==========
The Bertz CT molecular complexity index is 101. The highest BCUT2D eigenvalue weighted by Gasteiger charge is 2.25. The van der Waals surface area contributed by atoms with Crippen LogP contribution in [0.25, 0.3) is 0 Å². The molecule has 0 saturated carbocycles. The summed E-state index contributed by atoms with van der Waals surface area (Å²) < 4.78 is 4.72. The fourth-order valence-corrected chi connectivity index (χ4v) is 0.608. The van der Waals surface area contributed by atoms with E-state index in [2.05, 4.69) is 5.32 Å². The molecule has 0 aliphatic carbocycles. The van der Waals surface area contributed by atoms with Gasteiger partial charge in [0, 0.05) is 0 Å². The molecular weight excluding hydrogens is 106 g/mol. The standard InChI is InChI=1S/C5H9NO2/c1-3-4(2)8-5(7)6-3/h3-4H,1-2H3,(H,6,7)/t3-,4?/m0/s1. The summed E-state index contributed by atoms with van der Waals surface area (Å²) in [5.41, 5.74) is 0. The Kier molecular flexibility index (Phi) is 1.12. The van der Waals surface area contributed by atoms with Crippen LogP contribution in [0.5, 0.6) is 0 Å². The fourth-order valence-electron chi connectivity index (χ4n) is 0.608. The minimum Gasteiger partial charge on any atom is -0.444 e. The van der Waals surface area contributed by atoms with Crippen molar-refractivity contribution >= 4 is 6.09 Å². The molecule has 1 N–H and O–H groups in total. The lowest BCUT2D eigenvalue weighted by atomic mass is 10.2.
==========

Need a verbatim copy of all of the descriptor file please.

The Bertz CT molecular complexity index is 101. The highest BCUT2D eigenvalue weighted by Gasteiger charge is 2.25. The van der Waals surface area contributed by atoms with Crippen LogP contribution in [0.25, 0.3) is 0 Å². The molecule has 0 saturated carbocycles. The summed E-state index contributed by atoms with van der Waals surface area (Å²) < 4.78 is 4.72. The fourth-order valence-corrected chi connectivity index (χ4v) is 0.608. The van der Waals surface area contributed by atoms with E-state index in [2.05, 4.69) is 5.32 Å². The molecule has 0 aliphatic carbocycles. The van der Waals surface area contributed by atoms with Gasteiger partial charge in [0, 0.05) is 0 Å². The molecular weight excluding hydrogens is 106 g/mol. The standard InChI is InChI=1S/C5H9NO2/c1-3-4(2)8-5(7)6-3/h3-4H,1-2H3,(H,6,7)/t3-,4?/m0/s1. The summed E-state index contributed by atoms with van der Waals surface area (Å²) in [5.41, 5.74) is 0. The Kier molecular flexibility index (Phi) is 1.12. The van der Waals surface area contributed by atoms with Crippen LogP contribution in [0.5, 0.6) is 0 Å². The fourth-order valence-electron chi connectivity index (χ4n) is 0.608. The minimum Gasteiger partial charge on any atom is -0.444 e. The van der Waals surface area contributed by atoms with Crippen molar-refractivity contribution >= 4 is 6.09 Å². The molecule has 1 N–H and O–H groups in total. The lowest BCUT2D eigenvalue weighted by atomic mass is 10.2.